Thursday, November 19, 2015

My Refugee Story

My father was born in a DP (displaced person=refugee) camp in postwar Germany. He had no nationality, until he became a naturalized citizen of the US as a teenager.

His parents had survived World War 1, the Russian Revolution, and World War 2. They had strange accents, strange names, and strange customs. They weren't English speakers. They weren't Protestants. They were outsiders, desperately fleeing the misery of postwar Europe, trying to find safety and security.

Despite their differences, the United States welcomed them. Despite their differences, they became Americans. My grandfather went on to become a civilian intelligence analyst for the United States Air Force, helping protect this country at the height of the Cold War. My father, a refugee until he was 4 years old, has worked for Fortune 500 technology companies, helping to secure our financial and medical records. My siblings include an entrepreneur, a psychologist and teacher, an engineer, and a college student.

Our family is part of the tapestry of this great nation. We came here as strangers, we were welcomed, and now we are Americans.

I say fling open the doors. Let them come. They will only make us stronger and richer as a society, and will help us best embody our national values and virtues.

By all means, let them come.


Wednesday, July 29, 2015

Robot Curve

Kevin Kelly's Robot Curve, as rendered by Cory Doctorow

No robot could do my job.
No robot can do my job as well as I can.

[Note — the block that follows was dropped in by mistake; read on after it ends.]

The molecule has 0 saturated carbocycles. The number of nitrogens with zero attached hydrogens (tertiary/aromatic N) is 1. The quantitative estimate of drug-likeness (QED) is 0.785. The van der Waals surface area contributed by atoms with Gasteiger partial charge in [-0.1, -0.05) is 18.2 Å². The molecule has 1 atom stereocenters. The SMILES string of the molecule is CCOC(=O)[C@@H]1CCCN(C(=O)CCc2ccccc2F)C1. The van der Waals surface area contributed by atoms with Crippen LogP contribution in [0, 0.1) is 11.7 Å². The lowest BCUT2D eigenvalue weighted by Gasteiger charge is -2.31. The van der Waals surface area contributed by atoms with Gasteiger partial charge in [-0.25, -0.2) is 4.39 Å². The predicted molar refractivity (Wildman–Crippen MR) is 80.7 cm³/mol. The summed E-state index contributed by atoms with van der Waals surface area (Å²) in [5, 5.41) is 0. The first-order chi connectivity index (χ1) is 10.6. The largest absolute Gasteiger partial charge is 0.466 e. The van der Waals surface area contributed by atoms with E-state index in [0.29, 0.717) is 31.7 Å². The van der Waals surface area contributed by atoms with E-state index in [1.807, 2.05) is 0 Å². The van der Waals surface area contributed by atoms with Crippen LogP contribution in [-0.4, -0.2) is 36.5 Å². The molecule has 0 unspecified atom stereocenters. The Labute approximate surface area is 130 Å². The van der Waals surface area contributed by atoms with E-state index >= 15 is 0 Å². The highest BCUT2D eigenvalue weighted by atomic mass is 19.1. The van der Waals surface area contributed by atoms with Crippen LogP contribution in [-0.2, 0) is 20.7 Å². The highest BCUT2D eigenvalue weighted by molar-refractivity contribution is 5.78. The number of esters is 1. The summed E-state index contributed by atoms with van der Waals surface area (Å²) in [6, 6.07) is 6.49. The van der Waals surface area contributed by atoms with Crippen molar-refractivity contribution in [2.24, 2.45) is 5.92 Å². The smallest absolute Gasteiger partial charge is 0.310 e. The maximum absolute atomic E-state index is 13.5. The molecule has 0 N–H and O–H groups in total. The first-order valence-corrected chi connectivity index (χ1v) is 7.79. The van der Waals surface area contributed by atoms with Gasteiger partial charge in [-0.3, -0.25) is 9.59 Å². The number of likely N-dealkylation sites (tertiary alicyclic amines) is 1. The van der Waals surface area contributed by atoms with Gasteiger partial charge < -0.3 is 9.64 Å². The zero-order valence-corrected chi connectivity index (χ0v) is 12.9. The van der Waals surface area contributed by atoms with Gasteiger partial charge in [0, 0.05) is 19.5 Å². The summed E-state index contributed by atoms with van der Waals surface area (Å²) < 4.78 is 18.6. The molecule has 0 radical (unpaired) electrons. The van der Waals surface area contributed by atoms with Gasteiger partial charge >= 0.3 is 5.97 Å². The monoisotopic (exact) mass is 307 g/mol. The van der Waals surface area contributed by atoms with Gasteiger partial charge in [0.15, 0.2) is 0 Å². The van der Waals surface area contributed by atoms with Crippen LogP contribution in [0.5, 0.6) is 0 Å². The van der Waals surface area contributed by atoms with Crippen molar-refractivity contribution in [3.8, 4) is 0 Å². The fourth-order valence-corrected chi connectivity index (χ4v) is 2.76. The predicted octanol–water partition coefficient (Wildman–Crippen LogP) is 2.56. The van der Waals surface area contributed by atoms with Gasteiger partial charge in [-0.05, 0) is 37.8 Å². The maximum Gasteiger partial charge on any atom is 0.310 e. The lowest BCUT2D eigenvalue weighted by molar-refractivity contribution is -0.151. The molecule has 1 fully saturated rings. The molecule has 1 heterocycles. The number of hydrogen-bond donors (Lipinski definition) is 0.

This robot can do my job as well as I can, but i need to catch all the exceptions that it's not smart enough to deal with.
This robot can do my job as well as I can but it needs me around to fix it when it breaks.
This robot can do my job as well as I can.
Why would anyone want to do that job? It's a robot job.

Friday, April 17, 2015

Information Doesn't Want to Be Free (it wants to not be anthropomorphized)

Computers and the Internet are essential to the well being of the vast majority of humanity. People with access to the Internet score higher on any measure of quality of life you care to measure - health, education, income, life expectancy, etc. The global network of computers helps artists find fans, small farmers find markets, abused women find legal advice, and LGBTQ teens in small towns find acceptance and moral support. It helps the disenfranchised tell their stories and it helps political activists get their message out.

Computers and the Internet are here to stay. They occupy our vehicles, our workplaces, our homes, our pockets, and in some cases our bodies. They are incredibly powerful tools. Like other powerful tools they can be a great boon. They can also do great harm. 

The rules and regulations that we put in place surrounding computers and the Internet are byzantine and may at first glance appear to be dry and boring. In fact, they are critically important to promoting a free and prosperous society. Luckily, we have Cory Doctorow to help us contextualize and understand the incredibly complex issues surrounding computers, the Internet, and intellectual property.

In his latest book, Information Doesn't Want to Be Free, Doctorow unpacks the complex issues surrounding Internet policy, surveillance, security, privacy, digital rights management (DRM), and how artists can make a living in the digital age. Doctorow does all this in his characteristic breezy, conversational style, making the minutae of International copyright agreements interesting, engaging, and shows how they are relevant to all of us.

If you are someone who uses computers or the Internet (that means you!), this book is essential reading.